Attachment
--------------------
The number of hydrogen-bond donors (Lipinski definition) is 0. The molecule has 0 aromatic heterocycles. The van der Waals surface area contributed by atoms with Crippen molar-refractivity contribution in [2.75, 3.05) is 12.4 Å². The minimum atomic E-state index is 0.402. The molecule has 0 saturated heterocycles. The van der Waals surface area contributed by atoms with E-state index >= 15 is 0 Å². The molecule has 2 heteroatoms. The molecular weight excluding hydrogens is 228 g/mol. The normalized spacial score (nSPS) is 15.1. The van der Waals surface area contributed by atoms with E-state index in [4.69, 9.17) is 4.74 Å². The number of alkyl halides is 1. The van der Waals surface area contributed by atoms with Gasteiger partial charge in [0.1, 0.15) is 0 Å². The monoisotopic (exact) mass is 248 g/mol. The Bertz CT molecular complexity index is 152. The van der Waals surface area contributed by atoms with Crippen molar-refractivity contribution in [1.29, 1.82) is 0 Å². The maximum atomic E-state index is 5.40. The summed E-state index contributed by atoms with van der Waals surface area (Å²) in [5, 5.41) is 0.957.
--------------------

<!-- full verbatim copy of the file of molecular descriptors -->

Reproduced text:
The number of hydrogen-bond donors (Lipinski definition) is 0. The molecule has 0 aromatic heterocycles. The van der Waals surface area contributed by atoms with Crippen molar-refractivity contribution in [2.75, 3.05) is 12.4 Å². The minimum atomic E-state index is 0.402. The molecule has 0 saturated heterocycles. The van der Waals surface area contributed by atoms with E-state index >= 15 is 0 Å². The molecule has 2 heteroatoms. The molecular weight excluding hydrogens is 228 g/mol. The normalized spacial score (nSPS) is 15.1. The van der Waals surface area contributed by atoms with E-state index in [4.69, 9.17) is 4.74 Å². The number of alkyl halides is 1. The van der Waals surface area contributed by atoms with Gasteiger partial charge in [0.1, 0.15) is 0 Å². The monoisotopic (exact) mass is 248 g/mol. The Bertz CT molecular complexity index is 152. The van der Waals surface area contributed by atoms with Crippen molar-refractivity contribution in [1.29, 1.82) is 0 Å². The maximum atomic E-state index is 5.40. The summed E-state index contributed by atoms with van der Waals surface area (Å²) in [5, 5.41) is 0.957.